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Gardening Answers Knowledgebase

Plant Answer Line Question

Keywords: Flower arrangement

What is the right proportion of cut flowers to create a nice arrangement in a vase? Can you give me some other suggestions about flower arranging?


The National Association of Flower Arrangement Societies website lets you look at selections from their journal, online. Fusion Flowers magazine also has information online.

The Miller Library also has many books about flower arranging, two of which I've listed below:
Flower Arranging from the Garden (1989), by Daphne and Sid Love
The Complete Guide to Flower Arranging (1995), by Jane Packer

Date 2017-06-08
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Plant Answer Line Question

Keywords: Kochia scoparia, Spartium junceum, Cytisus, Flower arrangement, Noxious weeds--Washington, Corylus

While living in Japan and practicing flower arrangement, I often used a branch known as ossified broom. It was always available at flower stores there. The color is gray-green, has the typical multiple straight stems as Scotch Broom but also had some thick and twisted branches that are very attractive in arrangements. I would like to plant it so that I would have a ready supply. Can you help me find the correct name?


I consulted a number of books on Japanese flower arrangement, including The Art of Arranging Flowers: A Complete Guide to Japanese Ikebana, by Shozo Sato (Harry N. Abrams, 1965). 'Broom' may be the common name of a number of different plants, such as Spanish broom (Spartium junceum), Scotch broom (Cytisus scoparius), and broom cypress (Kochia scoparia). Unfortunately, these plants are considered noxious weeds in the State of Washington.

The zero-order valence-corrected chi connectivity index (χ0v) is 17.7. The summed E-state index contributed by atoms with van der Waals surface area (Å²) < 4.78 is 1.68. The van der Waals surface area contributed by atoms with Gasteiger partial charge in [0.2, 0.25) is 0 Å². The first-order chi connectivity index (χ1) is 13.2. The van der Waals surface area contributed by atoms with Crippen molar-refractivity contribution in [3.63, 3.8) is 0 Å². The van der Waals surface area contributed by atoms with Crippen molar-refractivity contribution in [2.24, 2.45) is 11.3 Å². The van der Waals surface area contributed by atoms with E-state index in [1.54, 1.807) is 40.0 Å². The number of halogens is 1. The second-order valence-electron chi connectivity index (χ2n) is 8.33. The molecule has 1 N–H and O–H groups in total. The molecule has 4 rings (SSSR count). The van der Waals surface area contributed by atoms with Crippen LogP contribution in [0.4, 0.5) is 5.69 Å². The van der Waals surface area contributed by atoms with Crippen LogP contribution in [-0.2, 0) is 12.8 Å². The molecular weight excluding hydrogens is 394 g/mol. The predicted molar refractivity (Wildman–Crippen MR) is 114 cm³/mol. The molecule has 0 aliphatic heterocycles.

You may want to consider a type of broom (Genista or Cytisus) that is not considered invasive.

From your description of the branches, I wonder if the appearance would be similar to Corylus avellana 'Contorta' (Henry Lauder's walking stick).

Date 2017-06-09
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Garden Tip

Keywords: Flower arrangement, Syringa

Has the sweet aroma of lilacs tempted you to cut a few twigs for the house? Lilacs and other woody flowering shrubs can be disappointing in an arrangement unless they receive special treatment before they go in the vase.

As you cut the branches, place them in water. When you get them in the house, submerge the branches up to the flower in coolish water let them sit for 30 minutes or so, this is a sort of curing step and is very important. Before putting the lilacs into the new water, strip all but the most necessary leaves, and then break the stems at the bottom. They should be split at the ends to open the capillaries so water can reach the flowers. Ideally you should cut the flowers early in the morning, as that is the best time to cut and then don't arrange them till you get home from work. When you are ready to put the branches in a vase add a tiny bit of bleach and a little sugar to the water, its best if this water is also cool.

Then just enjoy them. Add more water daily keeping the level high and change it if the water gets cloudy or smelly, but the bleach should keep this from happening. Also moving them to a cool location at night, like a back porch helps even more. Processing woody branches takes more time but it is worth it in the long run.

Date: 2007-04-03
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May 31 2018 13:14:08